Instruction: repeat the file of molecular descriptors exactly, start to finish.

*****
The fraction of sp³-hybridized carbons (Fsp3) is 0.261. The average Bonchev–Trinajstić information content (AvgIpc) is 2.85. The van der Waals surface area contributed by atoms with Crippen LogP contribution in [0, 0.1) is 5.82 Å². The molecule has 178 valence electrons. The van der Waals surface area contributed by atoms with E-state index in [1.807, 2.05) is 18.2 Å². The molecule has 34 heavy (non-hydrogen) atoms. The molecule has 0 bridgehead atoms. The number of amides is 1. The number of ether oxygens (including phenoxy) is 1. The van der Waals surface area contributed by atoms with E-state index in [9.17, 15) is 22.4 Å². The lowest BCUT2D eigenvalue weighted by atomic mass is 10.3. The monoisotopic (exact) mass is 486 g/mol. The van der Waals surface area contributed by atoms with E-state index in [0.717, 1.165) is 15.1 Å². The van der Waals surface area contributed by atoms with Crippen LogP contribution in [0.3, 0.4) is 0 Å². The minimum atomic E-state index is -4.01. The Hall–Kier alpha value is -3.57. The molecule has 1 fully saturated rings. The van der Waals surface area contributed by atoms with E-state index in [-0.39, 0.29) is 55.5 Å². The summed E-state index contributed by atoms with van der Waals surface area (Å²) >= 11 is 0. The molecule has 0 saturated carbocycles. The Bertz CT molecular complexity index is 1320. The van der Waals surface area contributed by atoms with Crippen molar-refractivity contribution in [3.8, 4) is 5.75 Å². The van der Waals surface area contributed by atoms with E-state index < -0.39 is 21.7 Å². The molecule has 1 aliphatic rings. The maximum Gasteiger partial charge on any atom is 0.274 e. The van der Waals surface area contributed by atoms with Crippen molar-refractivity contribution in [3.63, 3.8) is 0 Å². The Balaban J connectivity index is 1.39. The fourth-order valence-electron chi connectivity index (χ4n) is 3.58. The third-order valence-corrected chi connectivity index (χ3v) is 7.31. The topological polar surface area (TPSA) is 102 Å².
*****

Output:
The fraction of sp³-hybridized carbons (Fsp3) is 0.261. The average Bonchev–Trinajstić information content (AvgIpc) is 2.85. The van der Waals surface area contributed by atoms with Crippen LogP contribution in [0, 0.1) is 5.82 Å². The molecule has 178 valence electrons. The van der Waals surface area contributed by atoms with E-state index in [1.807, 2.05) is 18.2 Å². The molecule has 34 heavy (non-hydrogen) atoms. The molecule has 0 bridgehead atoms. The number of amides is 1. The number of ether oxygens (including phenoxy) is 1. The van der Waals surface area contributed by atoms with E-state index in [9.17, 15) is 22.4 Å². The lowest BCUT2D eigenvalue weighted by atomic mass is 10.3. The monoisotopic (exact) mass is 486 g/mol. The van der Waals surface area contributed by atoms with E-state index in [0.717, 1.165) is 15.1 Å². The van der Waals surface area contributed by atoms with Crippen LogP contribution in [0.3, 0.4) is 0 Å². The minimum atomic E-state index is -4.01. The Hall–Kier alpha value is -3.57. The molecule has 1 fully saturated rings. The van der Waals surface area contributed by atoms with E-state index in [-0.39, 0.29) is 55.5 Å². The summed E-state index contributed by atoms with van der Waals surface area (Å²) >= 11 is 0. The molecule has 0 saturated carbocycles. The Bertz CT molecular complexity index is 1320. The van der Waals surface area contributed by atoms with Crippen molar-refractivity contribution in [3.8, 4) is 5.75 Å². The van der Waals surface area contributed by atoms with E-state index < -0.39 is 21.7 Å². The molecule has 1 aliphatic rings. The maximum Gasteiger partial charge on any atom is 0.274 e. The van der Waals surface area contributed by atoms with Crippen molar-refractivity contribution in [3.63, 3.8) is 0 Å². The Balaban J connectivity index is 1.39. The fourth-order valence-electron chi connectivity index (χ4n) is 3.58. The third-order valence-corrected chi connectivity index (χ3v) is 7.31. The topological polar surface area (TPSA) is 102 Å².